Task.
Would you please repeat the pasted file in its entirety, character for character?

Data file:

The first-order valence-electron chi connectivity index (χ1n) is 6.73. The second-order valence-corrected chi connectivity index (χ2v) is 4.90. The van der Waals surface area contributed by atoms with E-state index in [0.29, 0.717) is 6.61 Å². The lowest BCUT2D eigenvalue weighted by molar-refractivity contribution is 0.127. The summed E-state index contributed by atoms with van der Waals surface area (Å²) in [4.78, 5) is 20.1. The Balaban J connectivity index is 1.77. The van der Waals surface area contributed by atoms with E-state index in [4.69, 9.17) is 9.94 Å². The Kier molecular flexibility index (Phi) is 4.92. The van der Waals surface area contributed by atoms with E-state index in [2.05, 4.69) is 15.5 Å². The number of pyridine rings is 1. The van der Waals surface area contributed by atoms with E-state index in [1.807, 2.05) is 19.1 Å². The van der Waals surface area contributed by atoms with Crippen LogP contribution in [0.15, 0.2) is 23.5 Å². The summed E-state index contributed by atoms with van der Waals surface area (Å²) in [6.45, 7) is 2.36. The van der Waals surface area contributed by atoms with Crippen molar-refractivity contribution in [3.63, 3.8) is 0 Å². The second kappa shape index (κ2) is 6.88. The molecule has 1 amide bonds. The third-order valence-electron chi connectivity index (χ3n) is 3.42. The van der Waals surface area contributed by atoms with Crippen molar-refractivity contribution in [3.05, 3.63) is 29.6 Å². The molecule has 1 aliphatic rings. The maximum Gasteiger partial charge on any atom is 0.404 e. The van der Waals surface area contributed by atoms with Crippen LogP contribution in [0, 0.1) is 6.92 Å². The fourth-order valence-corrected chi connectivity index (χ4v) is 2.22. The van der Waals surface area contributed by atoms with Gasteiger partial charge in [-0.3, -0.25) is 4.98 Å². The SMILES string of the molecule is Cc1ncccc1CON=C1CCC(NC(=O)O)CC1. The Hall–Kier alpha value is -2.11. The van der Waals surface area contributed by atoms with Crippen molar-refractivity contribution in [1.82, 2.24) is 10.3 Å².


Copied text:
The first-order valence-electron chi connectivity index (χ1n) is 6.73. The second-order valence-corrected chi connectivity index (χ2v) is 4.90. The van der Waals surface area contributed by atoms with E-state index in [0.29, 0.717) is 6.61 Å². The lowest BCUT2D eigenvalue weighted by molar-refractivity contribution is 0.127. The summed E-state index contributed by atoms with van der Waals surface area (Å²) in [4.78, 5) is 20.1. The Balaban J connectivity index is 1.77. The van der Waals surface area contributed by atoms with E-state index in [4.69, 9.17) is 9.94 Å². The Kier molecular flexibility index (Phi) is 4.92. The van der Waals surface area contributed by atoms with E-state index in [2.05, 4.69) is 15.5 Å². The number of pyridine rings is 1. The van der Waals surface area contributed by atoms with E-state index in [1.807, 2.05) is 19.1 Å². The van der Waals surface area contributed by atoms with Crippen LogP contribution in [0.15, 0.2) is 23.5 Å². The summed E-state index contributed by atoms with van der Waals surface area (Å²) in [6.45, 7) is 2.36. The van der Waals surface area contributed by atoms with Crippen molar-refractivity contribution in [3.63, 3.8) is 0 Å². The second kappa shape index (κ2) is 6.88. The molecule has 1 amide bonds. The third-order valence-electron chi connectivity index (χ3n) is 3.42. The van der Waals surface area contributed by atoms with Crippen molar-refractivity contribution in [3.05, 3.63) is 29.6 Å². The molecule has 1 aliphatic rings. The maximum Gasteiger partial charge on any atom is 0.404 e. The van der Waals surface area contributed by atoms with Crippen LogP contribution in [0, 0.1) is 6.92 Å². The fourth-order valence-corrected chi connectivity index (χ4v) is 2.22. The van der Waals surface area contributed by atoms with Gasteiger partial charge in [-0.3, -0.25) is 4.98 Å². The SMILES string of the molecule is Cc1ncccc1CON=C1CCC(NC(=O)O)CC1. The Hall–Kier alpha value is -2.11. The van der Waals surface area contributed by atoms with Crippen molar-refractivity contribution in [1.82, 2.24) is 10.3 Å².